Now, I surely can’t speak from experience about the long-lasting effects of dating while married. But I pass this on for three reasons. I’ve received this advice from others who have time-tested, healthy marriages. After 5 years of dating while married I’m delighted to report that Brittany and I are still good buddies. And third, I’ve seen the effects of my parents living it out for over 30 years of marriage. I am very thankful for this. For these three reasons, I am convinced that this topic matters.

Dating in marriage doesn’t need to be anything fancy, or terribly time consuming. It doesn’t mean fine dining and hiring a babysitter once each week (although you’d better do that once in awhile!) It can be a night out to the theatre or it can be playing a board game together after the kids go to bed. It can be a romantic weekend getaway or it can be just the two of you going out for a walk. May I suggest that watching t.v. together does not count?

Water your marriage. Keep dating your spouse!

Do you have any words of wisdom to share on this topic? Post a comment. Any good date ideas? What’s your favourite date ever? Pass it on.

Here are a few links to sites with date ideas.

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5 Responses to Married and Dating

  1. Mary says:

    We don’t have kids yet, but or favorite date is sitting down to some boardgames together. I would consider it healthy competition, and bickering….hehe. all in good fun. It’s a great way to get the conversation going. Sometimes a nice dinner out is a nice thing to do too.

    • ryanjantzi says:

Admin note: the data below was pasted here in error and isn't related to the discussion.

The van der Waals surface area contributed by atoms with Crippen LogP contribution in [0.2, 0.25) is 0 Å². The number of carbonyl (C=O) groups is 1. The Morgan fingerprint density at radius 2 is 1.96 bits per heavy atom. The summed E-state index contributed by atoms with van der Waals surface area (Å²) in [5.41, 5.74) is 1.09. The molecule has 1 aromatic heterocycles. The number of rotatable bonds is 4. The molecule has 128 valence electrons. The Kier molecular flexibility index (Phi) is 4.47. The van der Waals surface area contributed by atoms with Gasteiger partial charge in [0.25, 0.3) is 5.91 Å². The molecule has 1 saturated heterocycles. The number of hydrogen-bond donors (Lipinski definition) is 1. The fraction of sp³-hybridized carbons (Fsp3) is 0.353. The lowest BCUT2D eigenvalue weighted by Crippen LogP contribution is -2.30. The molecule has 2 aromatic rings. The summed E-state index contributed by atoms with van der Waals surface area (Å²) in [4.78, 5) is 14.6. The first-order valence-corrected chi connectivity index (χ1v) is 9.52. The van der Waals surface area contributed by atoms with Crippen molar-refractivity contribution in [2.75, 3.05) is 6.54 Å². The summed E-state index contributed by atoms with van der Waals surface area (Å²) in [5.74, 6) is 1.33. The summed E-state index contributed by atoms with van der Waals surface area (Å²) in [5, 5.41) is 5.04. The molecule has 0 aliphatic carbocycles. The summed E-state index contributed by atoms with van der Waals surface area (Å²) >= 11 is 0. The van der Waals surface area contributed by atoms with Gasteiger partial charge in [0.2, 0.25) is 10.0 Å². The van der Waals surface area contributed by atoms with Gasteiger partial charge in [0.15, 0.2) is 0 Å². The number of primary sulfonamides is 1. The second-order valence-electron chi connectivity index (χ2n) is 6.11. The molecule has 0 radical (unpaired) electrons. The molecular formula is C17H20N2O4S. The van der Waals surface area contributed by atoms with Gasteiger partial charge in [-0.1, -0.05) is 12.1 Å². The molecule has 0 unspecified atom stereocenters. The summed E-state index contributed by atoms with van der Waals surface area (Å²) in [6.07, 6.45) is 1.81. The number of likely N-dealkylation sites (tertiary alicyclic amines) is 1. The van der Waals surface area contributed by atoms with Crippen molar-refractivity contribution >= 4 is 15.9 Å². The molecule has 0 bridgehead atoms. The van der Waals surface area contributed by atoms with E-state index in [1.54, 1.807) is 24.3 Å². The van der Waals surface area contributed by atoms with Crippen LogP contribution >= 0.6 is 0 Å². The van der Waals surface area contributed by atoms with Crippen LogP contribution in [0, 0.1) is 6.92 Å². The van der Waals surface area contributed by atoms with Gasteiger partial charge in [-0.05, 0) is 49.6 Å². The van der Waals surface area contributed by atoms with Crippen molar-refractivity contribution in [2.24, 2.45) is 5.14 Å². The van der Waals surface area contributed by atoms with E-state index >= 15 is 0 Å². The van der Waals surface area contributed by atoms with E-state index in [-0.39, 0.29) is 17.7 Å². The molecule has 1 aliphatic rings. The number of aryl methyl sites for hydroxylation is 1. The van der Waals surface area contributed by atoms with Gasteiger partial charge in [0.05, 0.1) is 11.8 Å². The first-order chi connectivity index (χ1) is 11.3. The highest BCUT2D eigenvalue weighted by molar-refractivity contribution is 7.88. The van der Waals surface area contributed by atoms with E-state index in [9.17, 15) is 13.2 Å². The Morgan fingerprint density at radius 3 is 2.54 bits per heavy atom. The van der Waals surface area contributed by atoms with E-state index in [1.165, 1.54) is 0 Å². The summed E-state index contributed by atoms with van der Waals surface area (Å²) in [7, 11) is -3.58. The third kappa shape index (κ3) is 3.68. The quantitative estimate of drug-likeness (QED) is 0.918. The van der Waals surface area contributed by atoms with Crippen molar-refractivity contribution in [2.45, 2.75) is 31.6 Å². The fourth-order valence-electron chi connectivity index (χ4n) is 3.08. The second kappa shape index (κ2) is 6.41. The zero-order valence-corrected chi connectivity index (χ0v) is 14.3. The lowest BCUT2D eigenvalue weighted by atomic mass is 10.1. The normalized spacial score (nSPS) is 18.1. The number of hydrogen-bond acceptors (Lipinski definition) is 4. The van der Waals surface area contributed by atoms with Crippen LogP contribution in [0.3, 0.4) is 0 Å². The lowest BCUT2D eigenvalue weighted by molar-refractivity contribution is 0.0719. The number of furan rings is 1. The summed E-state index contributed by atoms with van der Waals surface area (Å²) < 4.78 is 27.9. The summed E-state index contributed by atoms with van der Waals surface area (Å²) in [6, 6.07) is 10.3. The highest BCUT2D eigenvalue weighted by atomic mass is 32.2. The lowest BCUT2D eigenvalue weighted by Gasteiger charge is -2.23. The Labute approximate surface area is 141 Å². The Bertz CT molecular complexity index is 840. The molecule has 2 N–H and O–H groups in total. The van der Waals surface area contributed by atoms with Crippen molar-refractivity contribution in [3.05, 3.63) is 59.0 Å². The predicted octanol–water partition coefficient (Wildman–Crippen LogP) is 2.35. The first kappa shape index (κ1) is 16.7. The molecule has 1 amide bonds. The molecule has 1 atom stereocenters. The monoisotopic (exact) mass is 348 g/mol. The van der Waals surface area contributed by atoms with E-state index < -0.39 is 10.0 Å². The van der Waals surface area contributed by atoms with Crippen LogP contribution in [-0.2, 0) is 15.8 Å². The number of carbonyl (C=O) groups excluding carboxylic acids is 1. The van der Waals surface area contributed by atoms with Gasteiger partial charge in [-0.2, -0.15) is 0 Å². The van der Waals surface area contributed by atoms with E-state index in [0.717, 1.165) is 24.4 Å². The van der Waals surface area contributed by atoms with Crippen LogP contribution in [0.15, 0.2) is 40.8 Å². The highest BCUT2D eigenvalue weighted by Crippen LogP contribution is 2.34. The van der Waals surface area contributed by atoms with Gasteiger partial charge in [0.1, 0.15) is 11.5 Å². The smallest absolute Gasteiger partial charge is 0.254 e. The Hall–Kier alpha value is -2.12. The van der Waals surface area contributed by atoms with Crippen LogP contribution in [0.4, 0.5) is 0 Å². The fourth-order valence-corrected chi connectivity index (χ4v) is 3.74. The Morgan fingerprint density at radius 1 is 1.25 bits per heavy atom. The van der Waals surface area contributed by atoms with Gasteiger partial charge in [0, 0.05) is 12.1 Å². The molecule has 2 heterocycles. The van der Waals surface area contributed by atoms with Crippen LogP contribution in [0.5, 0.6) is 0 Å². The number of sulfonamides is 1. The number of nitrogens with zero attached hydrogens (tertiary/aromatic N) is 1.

Board games are our favourite too, particularly 2-player Settlers of Catan. A few years back, Brittany and I had to take a hiatus of several months from Settlers b/c we’d be sour to one another for the rest of the evening – depending on the outcome. Not good. We can play it relatively peacefully now though. I think a bit of healthy competition is good in a marriage. There’s no one I hate to lose to more than Brittany!

  2. Jessica says:

    A few weeks ago after a very busy week, Kevin surprised me with a breakfast date. It was simple but so special! He arranged for a friend to take Jordyn and everything! Women love to feel cherished.

  3. Tim says:

    Thanks for the ‘spur’ Ryan. My bit of advice? Pay attention.

    In their book Revolutionary Communicator, on how Jesus communicated, Medefind and Lokkesmoe give us a helpful image to catch this.

    Imagine you are seated in a fine restaurant. The exquisite furnishings and table settings, the sounds of delighted conversation and clinking silverware. Here comes the waiter, carrying a polished domed platter. Arriving at your table he leans toward you and lifts the lid to reveal: Air.

    What?! You say. He’s serving us — air? This would be worthless to you. You’d immediately begin to wonder what kind of restaurant this is .. It’s a sham.

    HOWEVER. What if the scene was changed. What if you were scuba-diving and had now somehow been trapped underwater. Things would be very different.

    And then here comes this guy with a bottle of air: Life sustaining oxygen. Attentiveness is like oxygen to a soul starved for air.

    Give your spouse the gift of your true attentiveness. Your wife is starving for it. Your husband will thrive on it.